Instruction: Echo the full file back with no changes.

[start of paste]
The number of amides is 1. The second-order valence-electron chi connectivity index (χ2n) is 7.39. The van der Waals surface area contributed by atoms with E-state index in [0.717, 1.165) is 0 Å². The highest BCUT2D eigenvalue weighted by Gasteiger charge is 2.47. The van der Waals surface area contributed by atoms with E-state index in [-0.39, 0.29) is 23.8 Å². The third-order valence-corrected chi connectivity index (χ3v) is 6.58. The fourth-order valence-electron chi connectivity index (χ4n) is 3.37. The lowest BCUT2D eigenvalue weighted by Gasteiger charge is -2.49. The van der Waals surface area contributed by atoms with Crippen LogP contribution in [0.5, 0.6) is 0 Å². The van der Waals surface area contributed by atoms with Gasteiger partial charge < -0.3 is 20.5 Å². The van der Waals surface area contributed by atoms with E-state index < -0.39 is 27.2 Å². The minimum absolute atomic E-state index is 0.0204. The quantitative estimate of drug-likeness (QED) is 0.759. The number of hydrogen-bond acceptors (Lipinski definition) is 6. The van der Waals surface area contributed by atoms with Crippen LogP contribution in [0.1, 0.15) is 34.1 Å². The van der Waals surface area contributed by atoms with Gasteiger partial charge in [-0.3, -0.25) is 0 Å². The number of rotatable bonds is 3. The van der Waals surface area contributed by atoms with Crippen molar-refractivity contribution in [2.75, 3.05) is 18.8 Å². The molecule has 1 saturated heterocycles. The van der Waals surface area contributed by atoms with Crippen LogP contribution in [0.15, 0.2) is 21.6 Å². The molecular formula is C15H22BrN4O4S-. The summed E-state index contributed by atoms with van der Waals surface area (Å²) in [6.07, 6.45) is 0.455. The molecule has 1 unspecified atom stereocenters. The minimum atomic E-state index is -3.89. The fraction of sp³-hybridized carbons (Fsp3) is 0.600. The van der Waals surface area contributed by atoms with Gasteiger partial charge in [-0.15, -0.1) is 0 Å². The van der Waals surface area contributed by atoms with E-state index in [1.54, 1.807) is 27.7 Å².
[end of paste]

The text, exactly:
The number of amides is 1. The second-order valence-electron chi connectivity index (χ2n) is 7.39. The van der Waals surface area contributed by atoms with E-state index in [0.717, 1.165) is 0 Å². The highest BCUT2D eigenvalue weighted by Gasteiger charge is 2.47. The van der Waals surface area contributed by atoms with E-state index in [-0.39, 0.29) is 23.8 Å². The third-order valence-corrected chi connectivity index (χ3v) is 6.58. The fourth-order valence-electron chi connectivity index (χ4n) is 3.37. The lowest BCUT2D eigenvalue weighted by Gasteiger charge is -2.49. The van der Waals surface area contributed by atoms with Crippen LogP contribution in [0.5, 0.6) is 0 Å². The van der Waals surface area contributed by atoms with Gasteiger partial charge < -0.3 is 20.5 Å². The van der Waals surface area contributed by atoms with E-state index < -0.39 is 27.2 Å². The minimum absolute atomic E-state index is 0.0204. The quantitative estimate of drug-likeness (QED) is 0.759. The number of hydrogen-bond acceptors (Lipinski definition) is 6. The van der Waals surface area contributed by atoms with Crippen LogP contribution in [0.1, 0.15) is 34.1 Å². The van der Waals surface area contributed by atoms with Gasteiger partial charge in [-0.3, -0.25) is 0 Å². The number of rotatable bonds is 3. The van der Waals surface area contributed by atoms with Crippen molar-refractivity contribution in [2.75, 3.05) is 18.8 Å². The molecule has 1 saturated heterocycles. The van der Waals surface area contributed by atoms with Crippen LogP contribution in [0.15, 0.2) is 21.6 Å². The molecular formula is C15H22BrN4O4S-. The summed E-state index contributed by atoms with van der Waals surface area (Å²) in [6.07, 6.45) is 0.455. The molecule has 1 unspecified atom stereocenters. The minimum atomic E-state index is -3.89. The fraction of sp³-hybridized carbons (Fsp3) is 0.600. The van der Waals surface area contributed by atoms with Gasteiger partial charge in [-0.15, -0.1) is 0 Å². The van der Waals surface area contributed by atoms with E-state index in [1.54, 1.807) is 27.7 Å².